The Birmingham 2022 Festival has announced its six-month long cultural programme taking place across Birmingham and the West Midlands. It will be the biggest celebration of creativity ever seen in the region and one of the largest ever cultural programmes to surround the Commonwealth Games.
There will be over 200 events including a spectacular open-air show, a brand-new Birmingham inspired album, an immersive 3D experience on public transport, photography exhibitions across billboards, a city centre forest of magical proportions, a mass tap-dancing extravaganza and much, much more.
With events running from March to September, the festival will put Birmingham and the West Midlands’ creativity, ambition, heritage and diversity on a global stage.
A brand-new album, On Record, featuring eleven original songs about Birmingham offers a sonic love letter to the city. Featuring new songs by Birmingham artists - including SANITY, UB40 and Dapz on the Map - On Record has been created and produced by Jez Collins of Birmingham Music Archive and Grammy-nominated producer Simon Duggal. The multi-genre work will be available via a limited vinyl release and across all streaming platforms from Saturday 18 June. A new podcast and live event programme, In Conversations, will complement the album.
Passengers on board a West Midlands Metro tram between Wolverhampton and Birmingham will be taken back in time while experiencing the world’s first immersive digital art powered by 5G. Time Travel Tram, created by immersive storytellers Surfing Light Beams and Crossover Labs, launches living history into the 21st century by transforming the view from the tram windows into a 3D visual extravaganza of people and places from the region’s past. Running throughout the duration of the festival, from 21 March – 30 September, Time Travel Tram will be accompanied by a contemporary soundtrack created by some of the West Midlands’ most exciting musicians and performers.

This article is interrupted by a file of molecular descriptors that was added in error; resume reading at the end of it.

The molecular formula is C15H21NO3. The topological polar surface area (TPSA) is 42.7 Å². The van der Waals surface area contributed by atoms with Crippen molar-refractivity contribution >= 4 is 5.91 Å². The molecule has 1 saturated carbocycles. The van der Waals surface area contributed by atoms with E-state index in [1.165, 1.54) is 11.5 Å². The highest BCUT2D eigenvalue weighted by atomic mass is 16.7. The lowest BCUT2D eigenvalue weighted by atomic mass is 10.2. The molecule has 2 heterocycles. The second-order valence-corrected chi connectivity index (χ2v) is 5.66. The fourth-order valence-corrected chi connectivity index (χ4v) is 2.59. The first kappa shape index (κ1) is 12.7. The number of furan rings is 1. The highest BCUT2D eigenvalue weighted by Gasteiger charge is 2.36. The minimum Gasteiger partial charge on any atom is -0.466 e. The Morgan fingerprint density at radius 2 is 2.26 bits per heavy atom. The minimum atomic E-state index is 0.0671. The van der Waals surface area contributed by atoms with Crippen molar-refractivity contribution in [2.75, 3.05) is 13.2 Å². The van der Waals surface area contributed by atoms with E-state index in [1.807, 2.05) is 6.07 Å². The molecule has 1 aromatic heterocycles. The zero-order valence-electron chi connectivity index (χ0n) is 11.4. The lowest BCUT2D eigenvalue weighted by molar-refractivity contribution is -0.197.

As the Commonwealth Games arrive in Birmingham, 10 festival commissions celebrate and explore sport. In Coventry and Leamington Spa a new outdoor theatre show, by the Coventry group of artists Talking Birds, takes a loving and comedic look at the sport of Lawn Bowls. Come Bowl with Me takes place in the War Memorial Park, Coventry 16 – 17 July and in the Pump Room Gardens, Leamington Spa 23 – 25 July. Elsewhere Outside the Box, by Untied Artists and The Play House, brings the story of Squash to life on the courts at University of Birmingham from 21 May, with a guest appearance from current Commonwealth Games Gold medallist, James Willstrop.
Artist Jaskirt Boora explores the role of gender and ethnicity in sport through a series of photographic portraits and recorded conversations. People, Place and Sport - a collaboration with West Bromwich based community arts organisation Multistory - is a celebration of local communities and grassroots sport in the West Midlands and will take place from April to August in leisure centres across the region, as well as outdoors at Sandwell Valley Country Park.